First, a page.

In the most incredible of coincidences, or perhaps as evidence of mankind’s incredible ability to find patterns everywhere and anywhere (or perhaps as indication of something else I shall not name here), there are at least six different explanations for the origin of the word “America” (with various degrees of credibility):
- The classical explanation: from the first name of Amerigo Vespucci, the Italian explorer who first figured out that America is a separate continent, not the easternmost part of Asia. Amerigo by the way appears to derive from a Gothic word for “Master Workman”
- Alternatively, America could be a modification of the Scandinavian Amteric “Land of Eric”, from the times when the Vikings were crossing the Atlantic
- A related possibility is Ommerike, Norse for “Farthest outland”or derived from Gothic Amalric, “Kingdom of Heaven”
- There was also a Richard Amerike or Ameryk or Ap Meryke “Son of Meryk”, a Welshman and the King’s official involved with John Cabot’s voyage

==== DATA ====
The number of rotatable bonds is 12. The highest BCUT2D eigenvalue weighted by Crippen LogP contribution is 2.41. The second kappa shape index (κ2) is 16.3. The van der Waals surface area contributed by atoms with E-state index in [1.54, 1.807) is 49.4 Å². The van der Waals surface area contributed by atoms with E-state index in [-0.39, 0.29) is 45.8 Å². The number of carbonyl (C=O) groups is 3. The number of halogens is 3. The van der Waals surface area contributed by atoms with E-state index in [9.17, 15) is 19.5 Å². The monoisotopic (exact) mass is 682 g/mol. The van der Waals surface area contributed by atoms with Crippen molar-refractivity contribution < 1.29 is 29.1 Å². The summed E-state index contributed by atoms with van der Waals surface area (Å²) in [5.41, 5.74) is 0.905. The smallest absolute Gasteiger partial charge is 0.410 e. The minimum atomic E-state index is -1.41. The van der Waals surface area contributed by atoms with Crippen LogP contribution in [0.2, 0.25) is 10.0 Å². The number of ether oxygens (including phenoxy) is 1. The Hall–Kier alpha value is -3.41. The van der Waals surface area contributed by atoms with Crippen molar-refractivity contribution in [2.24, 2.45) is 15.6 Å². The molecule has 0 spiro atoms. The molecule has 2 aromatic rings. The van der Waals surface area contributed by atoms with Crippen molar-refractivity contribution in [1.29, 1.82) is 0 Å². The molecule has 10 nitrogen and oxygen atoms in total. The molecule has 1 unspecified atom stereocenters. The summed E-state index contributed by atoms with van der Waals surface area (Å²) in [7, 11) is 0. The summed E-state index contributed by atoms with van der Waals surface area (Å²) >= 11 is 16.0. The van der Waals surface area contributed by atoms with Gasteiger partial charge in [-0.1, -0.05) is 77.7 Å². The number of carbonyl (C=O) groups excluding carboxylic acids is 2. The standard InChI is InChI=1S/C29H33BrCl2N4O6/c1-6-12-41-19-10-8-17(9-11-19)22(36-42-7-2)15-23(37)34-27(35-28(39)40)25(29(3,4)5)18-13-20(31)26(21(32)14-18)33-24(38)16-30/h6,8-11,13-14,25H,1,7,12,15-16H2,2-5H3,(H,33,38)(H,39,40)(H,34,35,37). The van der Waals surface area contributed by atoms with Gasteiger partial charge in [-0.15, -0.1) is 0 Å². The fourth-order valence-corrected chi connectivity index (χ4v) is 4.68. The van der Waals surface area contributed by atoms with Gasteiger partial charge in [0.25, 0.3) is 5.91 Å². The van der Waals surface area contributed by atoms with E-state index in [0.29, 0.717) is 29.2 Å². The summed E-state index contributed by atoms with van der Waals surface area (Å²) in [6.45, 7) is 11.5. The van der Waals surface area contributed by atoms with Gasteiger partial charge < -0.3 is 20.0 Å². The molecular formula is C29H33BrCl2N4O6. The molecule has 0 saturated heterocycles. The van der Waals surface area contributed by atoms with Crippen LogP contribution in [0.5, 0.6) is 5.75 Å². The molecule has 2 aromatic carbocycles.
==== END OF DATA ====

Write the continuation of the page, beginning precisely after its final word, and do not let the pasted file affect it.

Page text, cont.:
- Remarkably, Amerrique is the name of an Amerindian tribe that lived in present-day Nicaragua, perhaps to be interpreted as “People of the Land of the wind”
- And why not, there is a Saint Emeric (Latin: “Sanctus Americus“), the Son of the first king of Hungary
For those in search of more details, there is a very interesting essay called “The Naming of America” by Jonathan Cohen, with intriguing reflections on what it means to prefer one explanation over all the others.
FYI: my choice goes to Amerrique. with Vespucci’s name chosen for posterity in the early XVI century by people that could not figure out the actual etymology.
Still, it’s a giant set of coincidences indeed…